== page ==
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Biodiesel: A brief glance.

Alejandra Mariel Reyes Salazar
Introduction

Biodiesel is an ecological fuel made from natural compounds. Biodiesel is typically made by chemically
reacting lipids with an alcohol. The raw materials are vegetable oil, animal fat or waste cooking oil. The most
common vegetable oils are: soybean, peanut, coconut, sunflower
sunflower, canola, corn (maize) and castor.

Producing diesel using natural compounds is not a recent discovery. In 1903,, Rudolf Diesel used peanut oil
as fuel on the first diesel engine.

Making biodiesel.. Tranesterification

Every vegetable-oil
oil molecule is composed of three fatty acid chains attached to a molecule of glycerin. This
is why they are described technically as triglyceride, or three fatty acid chains and glycerine.

Transesterification involves breaking every triglyceride molecule into three fatty acid chains and free
glycerin molecule. During the process, alcohol is added, and each of the fatty acid chains attaches to one of
the new alcohol molecules, creating three mono
mono-alkyl
alkyl esters. Once separated from the glycerin, the alkyl
ester chains
hains then become what we called biodiesel.

Tranesterification reaction

The alcohol used in the process can be either ethanol or methanol. Methanol is usually preferred because
it iss cheaper and tends to produce a more predictable reaction. On the downside, methanol dissolves
rubber, can be fatal if swallowed,
wed, and must be handled with extreme caution. Ethanol, on the other hand, is
generally more expensive
nsive and may not always produce a consistent, stable reaction. On the upside, ethanol
is less toxic and is made from a renewable resource.

The catalyst is the substance that initiates the reaction between the vegetable oil and the alcohol. It cracks
the triglycerides and releases the alkyl esters. There are two main catalysts that can be used, sodium
hydroxide (NaOH) and potassium hydroxide (KOH). Sometimes a third catalyst, sulfuric acid, is used by
commercial biodiesel producers as a pretreatment for w waste
aste cooking oils to prevent excessive soap
formation.

Advantages

Biodiesel is biodegradable. Its toxicity is lower than table salt. It has 5% le
less
ss specific energy than gasoil, but it
makes up because it has a greater cetane rating (55), and therefore, the energetic performance of both fuels
are essentially the same. Besides, itt prolongs the lifespan of the engines, because biodiesel lubricates better
than gasoil.

Biodiesel supposes a reduction between 25 – 80% of the CO2 emissions produced by petroleum-based
petroleum
fuels, becoming an important element to reduce greenhouse gases; besides, it does not have sulfur
compounds. It may combine with other fuels making a stable mixture. It could be used as an additive in
gasoline motors. In order to use se biodiesel, it is not necessary to make changes in the engine.

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Biodiesel: A brief glance.

The production of biodiesel is an alternative for the ground use, because it will avoid erosion and
desertification.

Disadvantages

Due the fact that biodiesel has a great solvent capability, it may dissolve waste material in the fuel lines and
block the filters; so it is convenient to use it in new vehicles or in good state, and change frequently the
filters.

In the logistics area, there are some problems storing the biofuel – being a hydrophobic product and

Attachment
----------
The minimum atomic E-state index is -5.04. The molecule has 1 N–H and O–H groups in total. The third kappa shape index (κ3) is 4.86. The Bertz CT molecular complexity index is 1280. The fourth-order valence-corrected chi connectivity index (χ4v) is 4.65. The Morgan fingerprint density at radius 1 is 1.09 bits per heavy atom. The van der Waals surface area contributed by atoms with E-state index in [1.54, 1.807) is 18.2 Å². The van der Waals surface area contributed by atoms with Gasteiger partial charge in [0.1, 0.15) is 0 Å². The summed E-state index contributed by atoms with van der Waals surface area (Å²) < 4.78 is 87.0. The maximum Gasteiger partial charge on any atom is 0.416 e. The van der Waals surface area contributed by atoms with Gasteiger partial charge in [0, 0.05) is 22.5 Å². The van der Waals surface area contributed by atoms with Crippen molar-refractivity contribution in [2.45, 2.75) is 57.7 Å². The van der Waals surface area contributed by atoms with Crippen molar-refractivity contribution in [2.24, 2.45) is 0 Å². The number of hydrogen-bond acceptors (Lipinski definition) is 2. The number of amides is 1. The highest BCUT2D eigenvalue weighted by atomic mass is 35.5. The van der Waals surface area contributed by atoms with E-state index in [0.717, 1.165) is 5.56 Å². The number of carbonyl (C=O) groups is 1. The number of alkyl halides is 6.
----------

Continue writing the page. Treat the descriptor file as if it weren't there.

degradable, it cannot last a long period of time. The average chemical yield for oilseeds – sunflower, peanut,
rice, cotton, soybean or castor – gets on 900 liters of biodiesel per hectare; this may be inconvenient for
countries with little cultivable surface.

Unfortunately, producing biodiesel has become a very profitable alternative because maybe in the future
it could substitute gasoil; causing a great exploitation of oilseeds cultivations. As biofuels can be obtained
from essential products, this could cause shortages and then an uncontrollable escalation of its price,
affecting greatly developing countries.

Comparative chart of some properties between gasoil (mineral diesel) and biodiesel

Cetane Ignition Maximum Ignition Cloud Flash point Biodegradability
rating point (°C) % sulfur point (°C) point (°F) (°F) (%)
Biodiesel 55 65 0.04 65 8 266 38
Gasoil 42 52 0.05 52 6 147 26

A glimpse to the future. Conclusions

Nowadays, biodiesel is used in many countries in the whole world; for example in Germany, Austria and
other Central Europe countries are using pure biodiesel. France uses mixtures of biodiesel in low percentage
(5%). U.S.A. is selling biodiesel mixtures. There is a great interest in Japan to produce and use this product.
The biggest producers of biodiesel in Latin America are Brasil, Argentina and Ecuador.

Biodiesel is seen not as potentially replacing conventional diesel fuel, but as extending its usefulness in
targeted applications. There is a growing interest, for example, in using biodiesel in situations where
workers may be exposed to diesel exhaust for extended periods. One of biodiesel’s most promising future
roles could be as a fuel additive. Biodiesel is also being considered as a replacement for some petroleum-
based lubricants.

References
th
BRUICE, Paula. Organic Chemistry. 5 edition. Pearson Prentice Hall, United States, 2007.

ESPINOZA, Fernando. Estudio y aplicación del biodiesel. Ingenius. [Online] May 2007 [Quoted in March 15,
2010]. Available in Universidad Politécnica Salesiana (Ecuador)
nd
PAHL, Greg. Biodiesel: Growing a new energy economy. 2 edition. Chelsea Green Publishing Company,
United States, 2008.

U.S. DEPARTMENT OF ENERGY. Just the basics: Biodiesel. Office of Energy Efficiency and Renewable Energy
[Online] August 2003 [Quoted in March 14, 2010] Available in U.S. Department of Energy.
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